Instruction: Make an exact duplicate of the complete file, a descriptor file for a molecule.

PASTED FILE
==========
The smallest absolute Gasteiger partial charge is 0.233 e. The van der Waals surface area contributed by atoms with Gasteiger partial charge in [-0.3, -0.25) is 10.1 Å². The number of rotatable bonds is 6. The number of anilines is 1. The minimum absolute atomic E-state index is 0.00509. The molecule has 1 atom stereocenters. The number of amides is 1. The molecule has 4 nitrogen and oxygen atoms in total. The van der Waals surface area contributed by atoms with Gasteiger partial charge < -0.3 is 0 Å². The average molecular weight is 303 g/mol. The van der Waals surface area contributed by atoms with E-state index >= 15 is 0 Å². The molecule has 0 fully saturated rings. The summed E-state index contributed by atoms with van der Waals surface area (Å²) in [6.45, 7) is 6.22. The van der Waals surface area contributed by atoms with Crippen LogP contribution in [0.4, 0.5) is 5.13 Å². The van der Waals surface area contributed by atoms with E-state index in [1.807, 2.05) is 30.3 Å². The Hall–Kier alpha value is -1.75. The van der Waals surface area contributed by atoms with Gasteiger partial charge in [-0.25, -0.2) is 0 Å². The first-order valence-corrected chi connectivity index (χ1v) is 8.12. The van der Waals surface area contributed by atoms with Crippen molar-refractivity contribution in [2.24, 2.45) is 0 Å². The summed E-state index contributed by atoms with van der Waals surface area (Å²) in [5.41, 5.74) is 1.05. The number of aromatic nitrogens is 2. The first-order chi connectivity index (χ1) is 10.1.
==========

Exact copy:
The smallest absolute Gasteiger partial charge is 0.233 e. The van der Waals surface area contributed by atoms with Gasteiger partial charge in [-0.3, -0.25) is 10.1 Å². The number of rotatable bonds is 6. The number of anilines is 1. The minimum absolute atomic E-state index is 0.00509. The molecule has 1 atom stereocenters. The number of amides is 1. The molecule has 4 nitrogen and oxygen atoms in total. The van der Waals surface area contributed by atoms with Gasteiger partial charge < -0.3 is 0 Å². The average molecular weight is 303 g/mol. The van der Waals surface area contributed by atoms with E-state index >= 15 is 0 Å². The molecule has 0 fully saturated rings. The summed E-state index contributed by atoms with van der Waals surface area (Å²) in [6.45, 7) is 6.22. The van der Waals surface area contributed by atoms with Crippen LogP contribution in [0.4, 0.5) is 5.13 Å². The van der Waals surface area contributed by atoms with E-state index in [1.807, 2.05) is 30.3 Å². The Hall–Kier alpha value is -1.75. The van der Waals surface area contributed by atoms with Gasteiger partial charge in [-0.25, -0.2) is 0 Å². The first-order valence-corrected chi connectivity index (χ1v) is 8.12. The van der Waals surface area contributed by atoms with Crippen molar-refractivity contribution in [2.24, 2.45) is 0 Å². The summed E-state index contributed by atoms with van der Waals surface area (Å²) in [5.41, 5.74) is 1.05. The number of aromatic nitrogens is 2. The first-order chi connectivity index (χ1) is 10.1.